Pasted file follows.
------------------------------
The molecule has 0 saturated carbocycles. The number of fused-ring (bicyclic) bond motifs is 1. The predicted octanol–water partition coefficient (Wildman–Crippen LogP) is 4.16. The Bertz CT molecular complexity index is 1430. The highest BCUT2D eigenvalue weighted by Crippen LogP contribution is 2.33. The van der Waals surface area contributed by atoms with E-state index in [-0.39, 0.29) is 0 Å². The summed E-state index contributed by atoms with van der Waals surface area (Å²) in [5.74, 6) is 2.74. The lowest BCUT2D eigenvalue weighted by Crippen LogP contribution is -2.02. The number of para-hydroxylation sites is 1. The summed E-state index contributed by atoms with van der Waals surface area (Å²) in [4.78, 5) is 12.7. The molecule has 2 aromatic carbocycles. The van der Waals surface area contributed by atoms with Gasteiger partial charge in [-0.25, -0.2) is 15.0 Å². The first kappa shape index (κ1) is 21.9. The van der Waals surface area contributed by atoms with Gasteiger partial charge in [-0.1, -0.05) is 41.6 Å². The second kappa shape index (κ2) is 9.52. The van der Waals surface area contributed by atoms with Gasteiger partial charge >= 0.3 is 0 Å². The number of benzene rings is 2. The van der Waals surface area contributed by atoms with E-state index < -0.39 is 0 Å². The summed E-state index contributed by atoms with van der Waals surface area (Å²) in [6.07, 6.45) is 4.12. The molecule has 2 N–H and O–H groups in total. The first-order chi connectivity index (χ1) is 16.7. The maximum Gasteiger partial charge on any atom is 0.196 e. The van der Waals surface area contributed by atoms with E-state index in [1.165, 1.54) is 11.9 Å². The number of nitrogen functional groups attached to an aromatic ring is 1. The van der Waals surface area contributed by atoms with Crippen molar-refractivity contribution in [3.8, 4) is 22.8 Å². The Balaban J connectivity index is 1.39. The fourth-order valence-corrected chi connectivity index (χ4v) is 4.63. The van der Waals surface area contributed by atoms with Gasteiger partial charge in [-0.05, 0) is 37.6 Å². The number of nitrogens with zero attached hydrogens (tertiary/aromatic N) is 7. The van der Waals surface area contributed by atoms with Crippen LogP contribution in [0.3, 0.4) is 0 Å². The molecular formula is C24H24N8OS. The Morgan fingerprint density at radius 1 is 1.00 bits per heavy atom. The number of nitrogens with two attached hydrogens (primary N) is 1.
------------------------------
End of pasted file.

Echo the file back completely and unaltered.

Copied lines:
The molecule has 0 saturated carbocycles. The number of fused-ring (bicyclic) bond motifs is 1. The predicted octanol–water partition coefficient (Wildman–Crippen LogP) is 4.16. The Bertz CT molecular complexity index is 1430. The highest BCUT2D eigenvalue weighted by Crippen LogP contribution is 2.33. The van der Waals surface area contributed by atoms with E-state index in [-0.39, 0.29) is 0 Å². The summed E-state index contributed by atoms with van der Waals surface area (Å²) in [5.74, 6) is 2.74. The lowest BCUT2D eigenvalue weighted by Crippen LogP contribution is -2.02. The number of para-hydroxylation sites is 1. The summed E-state index contributed by atoms with van der Waals surface area (Å²) in [4.78, 5) is 12.7. The molecule has 2 aromatic carbocycles. The van der Waals surface area contributed by atoms with Gasteiger partial charge in [-0.25, -0.2) is 15.0 Å². The first kappa shape index (κ1) is 21.9. The van der Waals surface area contributed by atoms with Gasteiger partial charge in [-0.1, -0.05) is 41.6 Å². The second kappa shape index (κ2) is 9.52. The van der Waals surface area contributed by atoms with Gasteiger partial charge >= 0.3 is 0 Å². The number of benzene rings is 2. The van der Waals surface area contributed by atoms with E-state index < -0.39 is 0 Å². The summed E-state index contributed by atoms with van der Waals surface area (Å²) in [6.07, 6.45) is 4.12. The molecule has 2 N–H and O–H groups in total. The first-order chi connectivity index (χ1) is 16.7. The maximum Gasteiger partial charge on any atom is 0.196 e. The van der Waals surface area contributed by atoms with E-state index in [1.165, 1.54) is 11.9 Å². The number of nitrogen functional groups attached to an aromatic ring is 1. The van der Waals surface area contributed by atoms with Crippen molar-refractivity contribution in [3.8, 4) is 22.8 Å². The Balaban J connectivity index is 1.39. The fourth-order valence-corrected chi connectivity index (χ4v) is 4.63. The van der Waals surface area contributed by atoms with Gasteiger partial charge in [-0.05, 0) is 37.6 Å². The number of nitrogens with zero attached hydrogens (tertiary/aromatic N) is 7. The van der Waals surface area contributed by atoms with Crippen LogP contribution in [0.3, 0.4) is 0 Å². The molecular formula is C24H24N8OS. The Morgan fingerprint density at radius 1 is 1.00 bits per heavy atom. The number of nitrogens with two attached hydrogens (primary N) is 1.